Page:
CHAPTER XVIII. BY THE BANKS OF THE JORDAN
By eight o'clock we had taken the whole of the Talat ed Dumm position, and long-range sniping throughout the day did not disturb our secure possession of it. Immediately the heights were occupied the guns went ahead to new points, and armoured cars left the road to try to find a way to the south-east to protect the flank of the right column. They had a troublesome journey. Some of the crews walked well ahead of the cars to reconnoitre the tracks, and it speaks well for the efficiency of the cars as well as for the pluck and cleverness of the drivers that in crossing a mile or two of that terribly broken mountainous country no car was overturned and all got back to the road without mishap.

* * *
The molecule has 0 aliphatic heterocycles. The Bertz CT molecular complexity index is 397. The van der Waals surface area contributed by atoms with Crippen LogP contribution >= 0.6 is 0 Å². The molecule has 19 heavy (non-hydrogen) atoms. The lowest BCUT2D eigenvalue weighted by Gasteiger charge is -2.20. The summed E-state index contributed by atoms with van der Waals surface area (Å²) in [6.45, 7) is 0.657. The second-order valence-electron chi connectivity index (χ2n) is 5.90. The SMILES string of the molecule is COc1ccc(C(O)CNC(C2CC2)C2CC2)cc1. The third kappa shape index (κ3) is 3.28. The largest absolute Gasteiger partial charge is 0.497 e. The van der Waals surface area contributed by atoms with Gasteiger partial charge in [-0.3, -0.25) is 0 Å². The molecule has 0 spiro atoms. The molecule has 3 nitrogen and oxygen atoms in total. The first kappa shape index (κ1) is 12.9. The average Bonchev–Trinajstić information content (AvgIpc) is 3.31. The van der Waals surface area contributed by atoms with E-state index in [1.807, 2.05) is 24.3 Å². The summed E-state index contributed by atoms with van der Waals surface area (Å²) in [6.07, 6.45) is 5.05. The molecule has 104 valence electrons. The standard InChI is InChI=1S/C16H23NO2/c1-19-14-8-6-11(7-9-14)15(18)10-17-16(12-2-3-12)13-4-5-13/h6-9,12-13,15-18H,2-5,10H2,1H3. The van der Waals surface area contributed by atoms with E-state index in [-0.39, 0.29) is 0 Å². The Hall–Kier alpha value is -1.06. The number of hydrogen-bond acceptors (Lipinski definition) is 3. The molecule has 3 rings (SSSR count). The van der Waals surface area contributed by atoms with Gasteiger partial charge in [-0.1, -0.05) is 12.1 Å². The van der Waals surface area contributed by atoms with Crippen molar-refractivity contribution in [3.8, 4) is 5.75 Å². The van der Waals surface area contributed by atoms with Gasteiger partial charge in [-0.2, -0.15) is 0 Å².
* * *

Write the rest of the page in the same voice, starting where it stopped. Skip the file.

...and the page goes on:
Throughout the night and during the greater part of the day of February 20 the right column were fighting under many difficulties. In their march from the hill of Muntar they had to travel over ground so cracked and strewn with boulders that in many parts the brigade could only proceed in single file. In some places the track chosen had a huge cleft in the mountain on one side and a cliff face on the other. It was a continual succession of watercourses and mountains, of uphill and downhill travel over the most uneven surface in the blackness of night, and it took nearly eight hours to march three miles. The nature of the country was a very serious obstacle and the column was late in deploying for attack. But bad as was the route the men had followed during the night, it was easy as compared with the position they had set out to carry. This was Jebel Ekteif, the southern end of the range of hills of which Talat ed Dumm was the northern. Ekteif presented to this column a face as precipitous as Gibraltar and perhaps half as high. There was a ledge running round it about three-quarters of the way from the top, and for hours one could see the Turks lying flat on this rude path trying to pick off the intrepid climbers attempting a precarious ascent. Some mountain guns suddenly ranged on the enemy on this ledge, and, picking up the range with remarkable rapidity, forced the Turks into more comfortable positions. The enemy, too, had some well-served guns, and they plastered the spurs leading to the crest from the west, but our infantry's audacity never faltered, and after we had got into the first lines on the hill our men proceeded methodically to rout out the machine guns from their nooks and crannies. This was a somewhat lengthy process, but small parties working in support of each other gradually crushed opposition, and the huge rocky rampart was ours by three o'clock in the afternoon. Meanwhile two brigades of the Anzac Mounted Division were moving eastwards from Muntar over the hills and wadis down to the Dead Sea, whence turning northwards they marched towards Nebi Musa to try to get on to the Jordan valley flats to threaten the Turks in rear. The terrain was appallingly bad and horses had to be led, the troops frequently proceeding in Indian file. No guns could be got over the hills to support the Anzacs, and when they tried to pass through a narrow defile south of Nebi Musa it was found that the enemy covered the approach with machine guns, and progress was stopped dead until, during the early hours of the following morning, some of the Londoners' artillery managed by a superhuman effort to get a few guns over the mountains to support the cavalry. By this time the Turks had had enough of it, and while it was dark they were busy trekking through Jericho towards the Ghoraniyeh bridge over the river, covered by a force on the Jebel Kuruntul track which prevented the left column from reaching the cliffs overlooking the Jordan valley. By dawn on the 21st Nebi Musa was made good, the 1st Australian Light Horse Brigade and the New Zealand Brigade were in Jericho by eight o'clock and had cleared the Jordan valley as far north as the river Aujah, the Londoners holding the line of cliffs which absolutely prevented any possibility of the enemy ever again threatening Jerusalem or Bethlehem from the east. This successful operation also put an end to the Turks' Dead Sea grain traffic. They had given up hope of keeping their landing place on the northern shores of the Dead Sea when we took Talat ed Dumm, and one hour after our infantry had planted themselves on the Hill of Blood we saw the enemy burning his boats, wharves, and storehouses at Rujm el Bahr, where he had expended a good deal of labour to put up buildings to store grain wanted for his army. Subsequently we had some naval men operating motor boats from this point, and these sailors achieved a record on that melancholy waterway at a level far below that at which any submarine, British or German, ever rested.